“Tell [young people] not to be afraid of hard work – whether it is with the hands or the mind...above all to be honest with themselves and with their fellow men. Place first things first and they will be successful.”
One of Oklahoma’s “oil kings,” Frank Buttram was born on a small farm in the Chickasaw Nation in Love County and grew up near Shawnee, Oklahoma. He taught in a rural school while attending classes at Central State Normal School in Edmond (now the University of Central Oklahoma) and received his degree from the University of Oklahoma in Norman in 1910. It was at OU that he also began working on his master’s degree in geology and took a job with the Oklahoma Geological Survey, where he published a bulletin that detailed the value of geology in locating oil and gas fields, logging formations, and defining structures. In 1914, Buttram helped organize and was chief biologist of Fortuna Oil Company, which enjoyed immediate success with the first seven of its eight wells. Buttram was a millionaire when the firm was sold in 1918 and he founded Buttram Petroleum Company, one of the nation’s largest oil operators at the time.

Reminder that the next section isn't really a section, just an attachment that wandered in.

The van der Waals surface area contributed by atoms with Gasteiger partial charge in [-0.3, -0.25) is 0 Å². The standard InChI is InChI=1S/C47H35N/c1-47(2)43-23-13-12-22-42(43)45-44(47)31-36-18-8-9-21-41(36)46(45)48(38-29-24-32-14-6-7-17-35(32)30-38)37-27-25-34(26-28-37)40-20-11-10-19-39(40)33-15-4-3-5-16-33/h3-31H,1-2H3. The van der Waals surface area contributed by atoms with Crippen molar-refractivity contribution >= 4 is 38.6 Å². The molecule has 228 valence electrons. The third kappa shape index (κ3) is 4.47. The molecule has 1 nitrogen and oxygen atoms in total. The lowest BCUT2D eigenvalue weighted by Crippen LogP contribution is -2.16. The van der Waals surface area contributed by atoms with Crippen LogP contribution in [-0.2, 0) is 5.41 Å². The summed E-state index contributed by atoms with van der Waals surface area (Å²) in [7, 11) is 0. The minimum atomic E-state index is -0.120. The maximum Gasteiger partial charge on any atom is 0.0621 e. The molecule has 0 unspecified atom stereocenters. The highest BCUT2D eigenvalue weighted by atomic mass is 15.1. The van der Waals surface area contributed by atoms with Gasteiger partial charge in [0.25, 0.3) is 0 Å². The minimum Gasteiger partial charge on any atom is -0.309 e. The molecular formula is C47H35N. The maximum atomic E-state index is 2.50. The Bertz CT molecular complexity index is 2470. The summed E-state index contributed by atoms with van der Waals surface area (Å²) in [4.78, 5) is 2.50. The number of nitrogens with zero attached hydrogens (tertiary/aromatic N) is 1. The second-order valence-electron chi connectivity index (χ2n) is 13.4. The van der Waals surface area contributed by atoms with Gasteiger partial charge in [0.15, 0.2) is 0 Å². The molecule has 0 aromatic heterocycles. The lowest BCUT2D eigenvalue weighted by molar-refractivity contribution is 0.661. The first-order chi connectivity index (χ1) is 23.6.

He devoted the rest of his life to civic and business activities across Oklahoma and was a member of such committees as the State Board of Regents for Higher Education, the board of First Christian Church, and the international board of the Disciples of Christ. He was also Oklahoma’s Republican nominee for Governor in 1932.
Frank Buttram once pitched for the University of Oklahoma baseball team against the Detroit Tigers and struck out baseball great Ty Cobb three times – it was a record never equaled as long as Cobb was in the majors!
Buttram was born in Love County, Oklahoma.